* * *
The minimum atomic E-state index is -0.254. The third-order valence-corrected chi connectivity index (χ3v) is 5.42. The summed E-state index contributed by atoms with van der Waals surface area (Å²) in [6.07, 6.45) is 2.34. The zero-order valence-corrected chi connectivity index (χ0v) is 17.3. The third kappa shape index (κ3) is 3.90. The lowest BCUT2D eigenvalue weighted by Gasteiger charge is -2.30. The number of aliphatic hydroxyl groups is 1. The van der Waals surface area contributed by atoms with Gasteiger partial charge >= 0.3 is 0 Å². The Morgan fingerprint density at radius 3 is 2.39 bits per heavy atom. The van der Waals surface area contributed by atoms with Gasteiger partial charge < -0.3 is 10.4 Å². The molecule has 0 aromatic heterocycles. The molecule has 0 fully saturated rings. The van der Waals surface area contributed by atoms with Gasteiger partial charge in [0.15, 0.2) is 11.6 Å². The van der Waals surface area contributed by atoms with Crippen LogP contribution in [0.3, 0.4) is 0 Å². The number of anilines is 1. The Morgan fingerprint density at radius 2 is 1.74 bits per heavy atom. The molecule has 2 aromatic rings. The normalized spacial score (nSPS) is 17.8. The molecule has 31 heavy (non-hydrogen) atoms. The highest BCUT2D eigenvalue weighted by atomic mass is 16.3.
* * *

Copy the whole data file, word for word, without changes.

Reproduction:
The minimum atomic E-state index is -0.254. The third-order valence-corrected chi connectivity index (χ3v) is 5.42. The summed E-state index contributed by atoms with van der Waals surface area (Å²) in [6.07, 6.45) is 2.34. The zero-order valence-corrected chi connectivity index (χ0v) is 17.3. The third kappa shape index (κ3) is 3.90. The lowest BCUT2D eigenvalue weighted by Gasteiger charge is -2.30. The number of aliphatic hydroxyl groups is 1. The van der Waals surface area contributed by atoms with Gasteiger partial charge >= 0.3 is 0 Å². The Morgan fingerprint density at radius 3 is 2.39 bits per heavy atom. The van der Waals surface area contributed by atoms with Gasteiger partial charge < -0.3 is 10.4 Å². The molecule has 0 aromatic heterocycles. The molecule has 0 fully saturated rings. The van der Waals surface area contributed by atoms with Gasteiger partial charge in [0.15, 0.2) is 11.6 Å². The van der Waals surface area contributed by atoms with Crippen LogP contribution in [0.3, 0.4) is 0 Å². The number of anilines is 1. The Morgan fingerprint density at radius 2 is 1.74 bits per heavy atom. The molecule has 2 aromatic rings. The normalized spacial score (nSPS) is 17.8. The molecule has 31 heavy (non-hydrogen) atoms. The highest BCUT2D eigenvalue weighted by atomic mass is 16.3.